Published at Wednesday, July 31st 2019, 07:41:31 AM. Speaker Stands. By Hardtman Fuchs.
If you already have a pair of simple foam speaker platforms, you can improve their performance simply by gluing a heavy floor tile to the top. Ordinary contact adhesive works fine for this. Then you can either glue some kitchen mat to the upper surface, to provide some grip, or use Blu–Tack, as discussed earlier, between the tile and the loudspeaker.
We tend to think of a loudspeaker as a fixed box that produces sound directly from the moving cones of the speakers (and, where the speaker is ported, from the port as well). Although that is certainly where most of the sound comes from, the reality is that no matter how rigid the cabinet is there will also be some vibration of the cabinet walls.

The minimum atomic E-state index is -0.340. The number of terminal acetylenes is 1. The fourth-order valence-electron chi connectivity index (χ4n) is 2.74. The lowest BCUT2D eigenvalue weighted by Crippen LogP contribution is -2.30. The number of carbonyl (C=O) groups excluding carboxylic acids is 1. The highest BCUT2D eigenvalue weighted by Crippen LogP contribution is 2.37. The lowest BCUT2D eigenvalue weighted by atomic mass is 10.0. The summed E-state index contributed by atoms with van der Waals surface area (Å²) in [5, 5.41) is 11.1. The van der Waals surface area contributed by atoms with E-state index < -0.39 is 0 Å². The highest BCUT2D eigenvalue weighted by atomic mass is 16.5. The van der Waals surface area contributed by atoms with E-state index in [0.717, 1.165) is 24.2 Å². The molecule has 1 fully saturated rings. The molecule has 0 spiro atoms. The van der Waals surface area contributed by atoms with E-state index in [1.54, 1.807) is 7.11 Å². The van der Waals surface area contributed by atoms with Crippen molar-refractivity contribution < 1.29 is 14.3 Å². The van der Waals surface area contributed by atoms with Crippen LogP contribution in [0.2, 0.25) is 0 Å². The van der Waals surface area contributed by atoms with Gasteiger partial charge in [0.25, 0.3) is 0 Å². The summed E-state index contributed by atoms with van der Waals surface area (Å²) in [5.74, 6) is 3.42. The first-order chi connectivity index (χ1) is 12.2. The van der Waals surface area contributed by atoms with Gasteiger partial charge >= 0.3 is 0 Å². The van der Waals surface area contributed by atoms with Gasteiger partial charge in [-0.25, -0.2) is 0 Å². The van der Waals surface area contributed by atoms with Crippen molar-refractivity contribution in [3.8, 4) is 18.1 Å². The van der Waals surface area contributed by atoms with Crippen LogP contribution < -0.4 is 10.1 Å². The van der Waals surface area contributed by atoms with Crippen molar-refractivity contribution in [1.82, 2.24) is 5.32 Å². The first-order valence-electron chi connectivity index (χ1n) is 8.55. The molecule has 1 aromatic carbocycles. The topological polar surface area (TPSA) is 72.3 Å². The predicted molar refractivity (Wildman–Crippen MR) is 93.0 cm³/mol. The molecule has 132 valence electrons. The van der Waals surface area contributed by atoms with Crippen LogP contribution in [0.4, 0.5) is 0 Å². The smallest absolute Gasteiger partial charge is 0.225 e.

You may have noticed that some speaker stands are fitted with spikes on the base, which help to make a rigid and stable contact with the floor. As long as the stands are both robust and stable, this strategy works well on solid floors, but you may find that it causes problems on wooden floors, due to vibrations from the speaker cabinet being transferred to the floor via the rigid stand and spikes. The floor will then act as the king of soundboards!
You could just plonk your speaker onto the top of your chosen stand, of course, but it’s best to have the speaker fixed to the stand in some way, because otherwise it can slide around. One popular and effective method is to place blobs of Blu–Tack under each corner; this acts as both a removable adhesive and as a damping medium. Another alternative is to use high–friction rubber matting, of the type sold for workshops and kitchens.